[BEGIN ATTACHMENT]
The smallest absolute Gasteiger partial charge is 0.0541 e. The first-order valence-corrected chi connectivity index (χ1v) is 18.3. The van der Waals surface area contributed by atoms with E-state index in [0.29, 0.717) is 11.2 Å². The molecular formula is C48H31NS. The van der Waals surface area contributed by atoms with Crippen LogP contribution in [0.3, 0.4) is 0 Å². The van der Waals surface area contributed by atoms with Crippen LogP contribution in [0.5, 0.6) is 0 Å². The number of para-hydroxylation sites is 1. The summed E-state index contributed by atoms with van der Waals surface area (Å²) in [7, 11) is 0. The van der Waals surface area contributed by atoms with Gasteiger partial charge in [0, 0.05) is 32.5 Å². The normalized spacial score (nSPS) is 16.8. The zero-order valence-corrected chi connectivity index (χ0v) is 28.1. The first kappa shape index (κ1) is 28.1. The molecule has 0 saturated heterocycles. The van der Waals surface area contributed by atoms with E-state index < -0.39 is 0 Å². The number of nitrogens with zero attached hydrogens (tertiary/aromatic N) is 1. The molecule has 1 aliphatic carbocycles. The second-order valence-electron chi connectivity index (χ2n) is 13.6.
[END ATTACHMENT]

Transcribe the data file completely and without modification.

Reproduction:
The smallest absolute Gasteiger partial charge is 0.0541 e. The first-order valence-corrected chi connectivity index (χ1v) is 18.3. The van der Waals surface area contributed by atoms with E-state index in [0.29, 0.717) is 11.2 Å². The molecular formula is C48H31NS. The van der Waals surface area contributed by atoms with Crippen LogP contribution in [0.3, 0.4) is 0 Å². The van der Waals surface area contributed by atoms with Crippen LogP contribution in [0.5, 0.6) is 0 Å². The number of para-hydroxylation sites is 1. The summed E-state index contributed by atoms with van der Waals surface area (Å²) in [7, 11) is 0. The van der Waals surface area contributed by atoms with Gasteiger partial charge in [0, 0.05) is 32.5 Å². The normalized spacial score (nSPS) is 16.8. The zero-order valence-corrected chi connectivity index (χ0v) is 28.1. The first kappa shape index (κ1) is 28.1. The molecule has 0 saturated heterocycles. The van der Waals surface area contributed by atoms with E-state index < -0.39 is 0 Å². The number of nitrogens with zero attached hydrogens (tertiary/aromatic N) is 1. The molecule has 1 aliphatic carbocycles. The second-order valence-electron chi connectivity index (χ2n) is 13.6.